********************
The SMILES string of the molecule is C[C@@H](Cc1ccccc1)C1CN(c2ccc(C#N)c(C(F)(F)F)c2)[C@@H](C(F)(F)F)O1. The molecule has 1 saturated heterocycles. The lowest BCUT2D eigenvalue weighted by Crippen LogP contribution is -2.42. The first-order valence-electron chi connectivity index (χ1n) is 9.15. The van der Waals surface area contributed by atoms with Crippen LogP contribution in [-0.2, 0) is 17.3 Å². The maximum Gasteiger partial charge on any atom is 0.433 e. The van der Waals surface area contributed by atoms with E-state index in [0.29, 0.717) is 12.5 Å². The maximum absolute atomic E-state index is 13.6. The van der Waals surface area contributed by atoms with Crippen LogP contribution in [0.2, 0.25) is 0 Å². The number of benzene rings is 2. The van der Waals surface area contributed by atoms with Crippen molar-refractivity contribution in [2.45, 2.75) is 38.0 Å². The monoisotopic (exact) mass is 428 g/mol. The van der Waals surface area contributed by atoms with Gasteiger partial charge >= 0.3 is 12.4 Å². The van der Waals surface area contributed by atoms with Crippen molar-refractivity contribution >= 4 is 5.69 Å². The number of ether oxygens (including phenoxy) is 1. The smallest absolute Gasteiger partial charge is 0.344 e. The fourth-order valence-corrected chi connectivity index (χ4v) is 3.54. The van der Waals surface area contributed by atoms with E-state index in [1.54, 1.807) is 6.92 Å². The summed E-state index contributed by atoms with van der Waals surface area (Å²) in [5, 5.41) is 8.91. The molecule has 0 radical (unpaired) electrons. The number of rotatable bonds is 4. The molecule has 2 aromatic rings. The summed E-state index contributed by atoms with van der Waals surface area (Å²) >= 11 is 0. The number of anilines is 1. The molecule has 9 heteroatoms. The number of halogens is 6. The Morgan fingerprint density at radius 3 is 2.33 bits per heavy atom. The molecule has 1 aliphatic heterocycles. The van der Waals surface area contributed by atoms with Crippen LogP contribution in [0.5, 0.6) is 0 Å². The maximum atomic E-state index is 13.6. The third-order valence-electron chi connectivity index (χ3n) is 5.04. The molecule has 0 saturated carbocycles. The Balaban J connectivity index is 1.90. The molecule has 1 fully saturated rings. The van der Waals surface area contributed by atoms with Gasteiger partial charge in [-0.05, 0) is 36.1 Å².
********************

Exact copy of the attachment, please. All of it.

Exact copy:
The SMILES string of the molecule is C[C@@H](Cc1ccccc1)C1CN(c2ccc(C#N)c(C(F)(F)F)c2)[C@@H](C(F)(F)F)O1. The molecule has 1 saturated heterocycles. The lowest BCUT2D eigenvalue weighted by Crippen LogP contribution is -2.42. The first-order valence-electron chi connectivity index (χ1n) is 9.15. The van der Waals surface area contributed by atoms with Crippen LogP contribution in [-0.2, 0) is 17.3 Å². The maximum Gasteiger partial charge on any atom is 0.433 e. The van der Waals surface area contributed by atoms with E-state index in [0.29, 0.717) is 12.5 Å². The maximum absolute atomic E-state index is 13.6. The van der Waals surface area contributed by atoms with Crippen LogP contribution in [0.2, 0.25) is 0 Å². The number of benzene rings is 2. The van der Waals surface area contributed by atoms with Crippen molar-refractivity contribution in [2.45, 2.75) is 38.0 Å². The monoisotopic (exact) mass is 428 g/mol. The van der Waals surface area contributed by atoms with Gasteiger partial charge >= 0.3 is 12.4 Å². The van der Waals surface area contributed by atoms with Crippen molar-refractivity contribution >= 4 is 5.69 Å². The number of ether oxygens (including phenoxy) is 1. The smallest absolute Gasteiger partial charge is 0.344 e. The fourth-order valence-corrected chi connectivity index (χ4v) is 3.54. The van der Waals surface area contributed by atoms with E-state index in [1.54, 1.807) is 6.92 Å². The summed E-state index contributed by atoms with van der Waals surface area (Å²) in [5, 5.41) is 8.91. The molecule has 0 radical (unpaired) electrons. The number of rotatable bonds is 4. The molecule has 2 aromatic rings. The summed E-state index contributed by atoms with van der Waals surface area (Å²) >= 11 is 0. The number of anilines is 1. The molecule has 9 heteroatoms. The number of halogens is 6. The Morgan fingerprint density at radius 3 is 2.33 bits per heavy atom. The molecule has 1 aliphatic heterocycles. The van der Waals surface area contributed by atoms with Crippen LogP contribution in [0.5, 0.6) is 0 Å². The maximum atomic E-state index is 13.6. The third-order valence-electron chi connectivity index (χ3n) is 5.04. The molecule has 0 saturated carbocycles. The Balaban J connectivity index is 1.90. The molecule has 1 fully saturated rings. The van der Waals surface area contributed by atoms with Gasteiger partial charge in [-0.05, 0) is 36.1 Å².